Beef tallow is made from a similar process as lard, but it comes from fatty portions of cows rather than pigs. It’s an ingredient that’s almost interchangeable with lard for a couple reasons.
First, it has a high smoke point, just like lard. This means beef tallow is ideal for high heat cooking like frying, sautéing, and roasting.
Beef tallow is also pretty easy to make yourself, as long as you’ve got a fatty cut of meat. Simply cook the meat until the fat melts off into the pan, then empty the grease into another receptacle. You can use it as-is, or add some spices and seasonings to add some flavor.
Not only is beef fat good for frying, but it’s also great for baking. You can use this in any place you’d typically use lard, and still achieve that big, fatty, rich flavor in your baked goods. Beef tallow is pretty much a perfect replacement for lard. The quantity of beef tallow used in place of lard is a one-to-one ratio.
4. Coconut Oil
Just like lard, coconut oil has a high smoke point, which makes it a good alternative when cooking at high temperatures. Coconut oil can also produce similar results when compared to lard when baking. Coconut oil can produce flaky or fluffy baked goods, but it may also give your food a subtle coconut flavor. You may not think it is the best alternative when making something like fried chicken due to the flavor it might impart.
Another similarity to lard is that coconut oil is a solid at room temperature but turns into a liquid when heated.
Another great upside to using coconut oil in place of lard is that it’s vegan. Plus, much like lard, coconut oil contains lots of fatty acids that are good for your health. It might even be better for you than actual lard.
Use an equal amount of coconut oil as lard in any recipe you are replacing lard in.
5. Vegetable Oil
While you may elect to use Crisco or coconut oil as a lard replacement for baking, you can use vegetable oil for high-heat cooking like frying and sautéing.
Vegetable oil is a different ingredient than vegetable shortening, although they can often be used interchangeably. Much like vegetable shortening, veggie oil is made primarily from soybeans, palm oil, and other vegetables.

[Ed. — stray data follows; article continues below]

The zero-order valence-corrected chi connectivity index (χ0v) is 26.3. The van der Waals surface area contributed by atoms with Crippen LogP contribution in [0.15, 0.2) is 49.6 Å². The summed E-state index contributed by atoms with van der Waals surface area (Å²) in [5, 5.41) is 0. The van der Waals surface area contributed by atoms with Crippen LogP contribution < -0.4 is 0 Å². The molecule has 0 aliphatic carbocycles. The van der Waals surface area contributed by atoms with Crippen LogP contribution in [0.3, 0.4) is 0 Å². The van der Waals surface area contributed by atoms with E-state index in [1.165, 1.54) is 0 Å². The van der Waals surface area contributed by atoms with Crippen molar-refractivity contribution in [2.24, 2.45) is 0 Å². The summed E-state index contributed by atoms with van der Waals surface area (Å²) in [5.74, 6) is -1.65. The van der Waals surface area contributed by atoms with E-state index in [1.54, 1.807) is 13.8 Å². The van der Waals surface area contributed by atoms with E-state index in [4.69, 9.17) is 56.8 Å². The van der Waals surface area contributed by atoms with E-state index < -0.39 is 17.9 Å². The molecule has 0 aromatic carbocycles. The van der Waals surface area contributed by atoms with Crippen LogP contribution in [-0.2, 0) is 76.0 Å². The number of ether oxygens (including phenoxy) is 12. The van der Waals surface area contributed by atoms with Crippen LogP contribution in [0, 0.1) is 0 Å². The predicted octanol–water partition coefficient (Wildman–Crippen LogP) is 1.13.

It’s also a great Kosher, Halal, and vegan option.
6. Canola Oil
Canola oil is a type of vegetable oil, however it’s not exactly the same thing. Much like vegetable oil, it’s going to give you a pretty neutral flavor when you cook with it. It’s got a pretty good smoke point as well, although you’ll still get a slightly higher one in vegetable oil.
Its health benefits are similar to vegetable oil too, but canola oil has less saturated fats.
Frying, sautéing, cooking, roasting, and baking are all great uses for canola oil. In fact, it’s a go-to deep frying oil in many restaurants. It’s been a common ingredient in western cuisine since the 70’s.
7. Olive Oil
This is a great healthy option for a lard replacement. It is actually rich in monounsaturated fats, much like lard itself. Plus, home cooks always have this ingredient in their kitchen.
Olive oil is a wonderful cooking oil, whether you want to sauté, fry, or grill. It’s going to add a great olive-like flavor that’s just subtle enough not to be overpowering, while still providing somewhat of a neutral taste. When replacing lard with olive oil, try a one-to-one ratio.